The averages presented in Fig. 1 are based on economic values in each decade for each climate scenario. The trajectories of forecasted values for each climate scenario are illustrated in Figs. 2-4. Each reported climate scenario, or general circulation model (GCM), simulates representative pathway 4.5 (RCP 4.5), which is an overall framework that assumes globally high population growth, limited climate policy initiatives, and limited technological advances. We chose RCP 4.5 since it reflects the current limited state of global action with respect to climate change.

These economic values reflect changes in economic welfare, and their trajectories vary widely, largely due to changes in the supply of water from San Bernardino National Forest, which in turn is determined by temperature, precipitation, and wildfires. Value peaks under the warm-wet GCM (Figure 2) in 2040, at about $98/HCF, but declines thereafter. Under the hot-dry GCM (Figure 4), however, the economic value initially reaches $50/HCF in 2030, but then dramatically declines; it increases through the middle of the century, and is forecasted to be highest in 2080 at $204/HCF. Interestingly, the lowest value is $8/HCF in 2040, the decade with the highest value under a warm-wet GCM.

We derive the ensemble mean by averaging values across all 28 GCMs. As shown in Fig. 3, the economic value of raw water initially drops from $2/HCF to $0.01/HCF, then jumps to about $8/HCF, but decreases and by the end of the century again approximates $2/HCF. Note once more that this is a value estimate for raw, untreated water, regardless of how it is used – either for habitat, municipal, industrial, or agricultural.

We arrive at these economic values by initially starting with water rates for municipal households served by four water retailers that receive all their water from San Bernardino National Forest, located in Riverside, San Jacinto, Redlands, and Colton. Starting with their water rates to single family households, we work to remove costs for treating and distributing water; we then forecast how demand for water by these households will vary as water rates change and populations flux (i.e., number of single family households, while also accounting for per capita consumption limits). The initial starting point for the water rates is taken from the 2015 urban water management plan for each of the four retailers; we also use their forecasted demand changes, and the proportion of their water deliveries that go to single family households versus their other customers.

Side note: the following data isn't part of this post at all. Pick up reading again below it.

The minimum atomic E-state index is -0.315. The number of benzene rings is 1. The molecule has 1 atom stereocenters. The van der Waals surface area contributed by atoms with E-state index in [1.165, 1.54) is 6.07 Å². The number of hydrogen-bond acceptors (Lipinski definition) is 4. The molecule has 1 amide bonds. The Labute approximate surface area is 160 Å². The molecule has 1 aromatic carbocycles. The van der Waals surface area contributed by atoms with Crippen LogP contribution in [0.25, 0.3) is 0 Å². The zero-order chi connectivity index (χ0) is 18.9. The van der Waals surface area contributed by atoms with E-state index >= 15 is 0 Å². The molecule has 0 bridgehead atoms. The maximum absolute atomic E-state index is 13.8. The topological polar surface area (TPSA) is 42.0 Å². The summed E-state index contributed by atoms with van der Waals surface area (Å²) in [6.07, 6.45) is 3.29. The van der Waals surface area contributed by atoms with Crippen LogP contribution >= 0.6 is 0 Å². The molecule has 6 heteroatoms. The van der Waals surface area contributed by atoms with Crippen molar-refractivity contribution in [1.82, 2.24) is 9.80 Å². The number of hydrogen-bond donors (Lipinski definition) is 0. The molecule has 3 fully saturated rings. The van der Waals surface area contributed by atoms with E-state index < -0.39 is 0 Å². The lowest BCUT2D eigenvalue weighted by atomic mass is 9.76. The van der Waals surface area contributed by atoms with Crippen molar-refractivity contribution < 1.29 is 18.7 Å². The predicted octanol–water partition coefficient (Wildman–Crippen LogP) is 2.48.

Policy Implications

As Californians and the rest of the nation adapt to climate challenges over the course of the 21st century, a better understanding of the economic value of water may help planners and policy makers by informing them of the value of scarce resources and public preferences via demand. Multiple uses of raw water from public lands – whether by municipal residents, agricultural and industrial purposes, ecological needs such as fish habitat, or recreation – coupled with the projected effects of climate change, will likely exacerbate water shortages in the future, especially in arid and semiarid Mediterranean-type areas such as southern California.

The most recent drought in California – from 2011 to 2017 – continues to linger in the public memory are droughts remain an ongoing concern for policy makers. Given these stressors to the supply of water in southern California and challenges associated with climate change, understanding welfare impacts of changes in the supply of water for downstream users may help public forest managers weigh actions that affect water supply and inform water retail agencies’ future investments.

For example, suppose land managers pursue vegetation restoration projects over the next decade. Due to increased vegetation cover and corresponding evapotranspiration, we would expect a decrease in surface water flows by 250,000 HCF per year from 2030–2039 (just under 15 percent of the projected surplus from the ensemble mean in that decade). Given the effect on welfare of the supply shortage ($2/HCF based on the ensemble mean), managers could conclude that the benefits of the restoration project must exceed about $500,000, plus the cost of the restoration, to offset welfare losses due to reduced water supply ($2/HCF x 250,000 HCF).